Russia may be behind the Havana syndrome. It has been experimenting with microwaves since the 1980s


A comprehensive report from The Insider server talks about the involvement of agents of the infamous unit 29155, which Western intelligence services and investigative media have previously linked to the downing of flight MH 17, the poisoning of former Russian secret agent Sergei Skripal, and the explosion in Vrbětice.

The Havana syndrome began to be talked about in 2016 in connection with the neurological problems of American diplomats working in the Cuban capital. Problems such as headaches, fatigue, hearing distortion, but also dizziness and nausea have since been reported by diplomats, CIA agents or family members of these persons operating in a number of other countries, including Austria, Colombia or Vietnam.

Russia has previously denied any involvement in these events, and the CIA in 2022 called it unlikely that the Havana syndrome was an attack by another country. According to the findings of the investigators, members of unit 29155 were also in the cities where the Havana syndrome appeared.

Harris flew to Hanoi later due to suspected Havana syndrome


In connection with the Havana syndrome and the possible involvement of Russian intelligence personnel, The Insider mentions so-called acoustic weapons. He said that among his main findings was that high-ranking members of the said GRU had received awards for their contribution to the development of these weapons. The term acoustic weapon is used in Russian military literature to denote a device that can hit the brain of a victim with the help of high-frequency waves, the portal noted.

Secret program Reducer

In this case, the materials talk about so-called non-lethal (i.e. non-lethal) acoustic weapons. Investigators obtained intelligence documents describing a secret Soviet-era program called Reduktor. Begun in 1983 in Kharkiv, Ukraine, it was to study “the use of electromagnetic radiation to influence the behavior and responses of biological objects, including humans.”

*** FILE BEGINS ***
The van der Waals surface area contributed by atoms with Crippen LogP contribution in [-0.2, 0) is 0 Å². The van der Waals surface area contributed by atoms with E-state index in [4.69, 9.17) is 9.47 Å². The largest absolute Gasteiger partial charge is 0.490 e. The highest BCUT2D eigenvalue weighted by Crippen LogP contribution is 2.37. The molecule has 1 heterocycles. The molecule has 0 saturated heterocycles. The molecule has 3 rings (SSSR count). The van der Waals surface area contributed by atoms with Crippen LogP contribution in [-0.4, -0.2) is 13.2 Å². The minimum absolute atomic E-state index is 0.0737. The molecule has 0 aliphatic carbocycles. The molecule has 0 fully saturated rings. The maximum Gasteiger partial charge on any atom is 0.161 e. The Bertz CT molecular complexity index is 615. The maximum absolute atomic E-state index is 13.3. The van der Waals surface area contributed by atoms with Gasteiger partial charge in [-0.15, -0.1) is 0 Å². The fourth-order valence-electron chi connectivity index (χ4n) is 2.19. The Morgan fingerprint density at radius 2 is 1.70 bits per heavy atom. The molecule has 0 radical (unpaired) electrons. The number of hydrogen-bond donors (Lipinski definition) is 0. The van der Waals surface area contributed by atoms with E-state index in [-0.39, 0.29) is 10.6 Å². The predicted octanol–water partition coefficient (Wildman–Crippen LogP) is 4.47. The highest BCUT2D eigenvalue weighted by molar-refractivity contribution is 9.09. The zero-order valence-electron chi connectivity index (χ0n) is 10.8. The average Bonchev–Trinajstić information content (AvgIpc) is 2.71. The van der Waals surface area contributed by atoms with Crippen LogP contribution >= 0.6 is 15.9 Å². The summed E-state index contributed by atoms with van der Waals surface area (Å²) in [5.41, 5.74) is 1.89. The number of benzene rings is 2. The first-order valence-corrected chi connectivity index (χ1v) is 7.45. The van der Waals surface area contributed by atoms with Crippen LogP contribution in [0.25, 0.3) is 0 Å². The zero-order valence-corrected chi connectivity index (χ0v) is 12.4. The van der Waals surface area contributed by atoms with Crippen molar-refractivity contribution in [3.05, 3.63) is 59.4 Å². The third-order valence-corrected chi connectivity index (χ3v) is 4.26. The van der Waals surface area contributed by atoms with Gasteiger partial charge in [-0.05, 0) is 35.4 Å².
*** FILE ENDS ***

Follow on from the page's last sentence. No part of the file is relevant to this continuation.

In 1988, Reduktor grew into a secret program involving around 300 workers, the vast majority of whom were members of the military. However, attempts to influence laboratory animals to behave in certain ways failed. Some animals died from exposure to thermal radiation, others suffered brain damage. The program was moved to Moscow after the collapse of the Soviet Union and was supposed to continue to develop.

Another similar research started in Russia in 2010. Under this current program, an “experimental model/prototype” of portable ultrasonic non-lethal weapons was constructed to be mounted on commercial vehicles. The range of this prototype was limited to 10 to 12 meters.

A 2022 CIA report considered a microwave attack as one possible explanation. However, it was not clear how such an attack could be carried out undetected. However, the documents suggest that it is possible.

Dr. David A. Relman, a microbiologist at Stanford University and co-chairman of the expert panel, told The Insider that the Reducer elements described in the papers “are consistent with what we and others have hypothesized, which is why their implications are troubling.” As we stated in the report, the kinds of damage we proposed to cause with special forms of pulsed microwave energy would not necessarily be expected to show up in brain imaging studies. It seems that these documents and their provenance would clearly be worth investigating.’

Microwaves are apparently to blame for the nausea of ​​American diplomats in Cuba


The article is in Czech

Tags: Russia Havana syndrome experimenting microwaves #1980s


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